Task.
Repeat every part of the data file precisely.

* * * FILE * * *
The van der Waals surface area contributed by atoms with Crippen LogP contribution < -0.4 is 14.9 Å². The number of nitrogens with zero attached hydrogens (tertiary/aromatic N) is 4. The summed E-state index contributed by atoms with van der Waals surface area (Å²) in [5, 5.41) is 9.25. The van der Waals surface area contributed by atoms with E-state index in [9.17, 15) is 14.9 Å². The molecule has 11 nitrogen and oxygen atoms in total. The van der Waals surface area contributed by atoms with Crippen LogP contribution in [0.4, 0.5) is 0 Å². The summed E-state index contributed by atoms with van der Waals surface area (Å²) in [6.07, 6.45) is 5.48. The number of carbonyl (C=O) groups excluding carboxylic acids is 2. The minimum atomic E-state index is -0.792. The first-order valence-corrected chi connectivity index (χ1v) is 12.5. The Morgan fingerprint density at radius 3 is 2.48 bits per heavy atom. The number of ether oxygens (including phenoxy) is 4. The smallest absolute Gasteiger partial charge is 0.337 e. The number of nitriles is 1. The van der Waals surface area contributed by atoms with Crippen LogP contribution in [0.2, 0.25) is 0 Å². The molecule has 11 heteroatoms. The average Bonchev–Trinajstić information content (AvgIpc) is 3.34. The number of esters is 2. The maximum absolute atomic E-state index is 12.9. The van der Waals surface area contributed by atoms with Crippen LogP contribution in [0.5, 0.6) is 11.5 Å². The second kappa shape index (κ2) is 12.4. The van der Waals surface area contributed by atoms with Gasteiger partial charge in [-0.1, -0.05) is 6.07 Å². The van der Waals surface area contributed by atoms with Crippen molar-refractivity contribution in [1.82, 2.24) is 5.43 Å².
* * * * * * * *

The van der Waals surface area contributed by atoms with Crippen LogP contribution < -0.4 is 14.9 Å². The number of nitrogens with zero attached hydrogens (tertiary/aromatic N) is 4. The summed E-state index contributed by atoms with van der Waals surface area (Å²) in [5, 5.41) is 9.25. The van der Waals surface area contributed by atoms with E-state index in [9.17, 15) is 14.9 Å². The molecule has 11 nitrogen and oxygen atoms in total. The van der Waals surface area contributed by atoms with Crippen LogP contribution in [0.4, 0.5) is 0 Å². The summed E-state index contributed by atoms with van der Waals surface area (Å²) in [6.07, 6.45) is 5.48. The number of carbonyl (C=O) groups excluding carboxylic acids is 2. The minimum atomic E-state index is -0.792. The first-order valence-corrected chi connectivity index (χ1v) is 12.5. The Morgan fingerprint density at radius 3 is 2.48 bits per heavy atom. The number of ether oxygens (including phenoxy) is 4. The smallest absolute Gasteiger partial charge is 0.337 e. The number of nitriles is 1. The van der Waals surface area contributed by atoms with Crippen LogP contribution in [0.2, 0.25) is 0 Å². The molecule has 11 heteroatoms. The average Bonchev–Trinajstić information content (AvgIpc) is 3.34. The number of esters is 2. The maximum absolute atomic E-state index is 12.9. The van der Waals surface area contributed by atoms with Crippen LogP contribution in [0.5, 0.6) is 11.5 Å². The second kappa shape index (κ2) is 12.4. The van der Waals surface area contributed by atoms with Gasteiger partial charge in [-0.1, -0.05) is 6.07 Å². The van der Waals surface area contributed by atoms with Crippen molar-refractivity contribution in [1.82, 2.24) is 5.43 Å².